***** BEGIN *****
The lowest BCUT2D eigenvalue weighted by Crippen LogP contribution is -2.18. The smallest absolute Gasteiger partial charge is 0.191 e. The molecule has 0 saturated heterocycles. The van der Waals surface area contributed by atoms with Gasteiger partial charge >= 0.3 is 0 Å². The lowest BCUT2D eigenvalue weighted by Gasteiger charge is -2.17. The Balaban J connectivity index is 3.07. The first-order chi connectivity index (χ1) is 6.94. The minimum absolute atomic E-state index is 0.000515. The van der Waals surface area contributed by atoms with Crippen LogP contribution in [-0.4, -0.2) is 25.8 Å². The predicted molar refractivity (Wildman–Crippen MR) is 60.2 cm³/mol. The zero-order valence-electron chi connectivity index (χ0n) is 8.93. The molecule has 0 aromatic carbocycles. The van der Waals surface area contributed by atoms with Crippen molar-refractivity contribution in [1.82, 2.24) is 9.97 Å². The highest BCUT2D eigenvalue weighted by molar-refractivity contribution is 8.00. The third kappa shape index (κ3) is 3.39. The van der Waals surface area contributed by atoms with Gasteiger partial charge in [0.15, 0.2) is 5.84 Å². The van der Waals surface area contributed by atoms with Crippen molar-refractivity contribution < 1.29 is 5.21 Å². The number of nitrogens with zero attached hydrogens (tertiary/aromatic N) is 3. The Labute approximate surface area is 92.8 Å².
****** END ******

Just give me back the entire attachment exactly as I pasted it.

The lowest BCUT2D eigenvalue weighted by Crippen LogP contribution is -2.18. The smallest absolute Gasteiger partial charge is 0.191 e. The molecule has 0 saturated heterocycles. The van der Waals surface area contributed by atoms with Gasteiger partial charge >= 0.3 is 0 Å². The lowest BCUT2D eigenvalue weighted by Gasteiger charge is -2.17. The Balaban J connectivity index is 3.07. The first-order chi connectivity index (χ1) is 6.94. The minimum absolute atomic E-state index is 0.000515. The van der Waals surface area contributed by atoms with Crippen LogP contribution in [-0.4, -0.2) is 25.8 Å². The predicted molar refractivity (Wildman–Crippen MR) is 60.2 cm³/mol. The zero-order valence-electron chi connectivity index (χ0n) is 8.93. The molecule has 0 aromatic carbocycles. The van der Waals surface area contributed by atoms with Crippen molar-refractivity contribution in [1.82, 2.24) is 9.97 Å². The highest BCUT2D eigenvalue weighted by molar-refractivity contribution is 8.00. The third kappa shape index (κ3) is 3.39. The van der Waals surface area contributed by atoms with Gasteiger partial charge in [0.15, 0.2) is 5.84 Å². The van der Waals surface area contributed by atoms with Crippen molar-refractivity contribution < 1.29 is 5.21 Å². The number of nitrogens with zero attached hydrogens (tertiary/aromatic N) is 3. The Labute approximate surface area is 92.8 Å².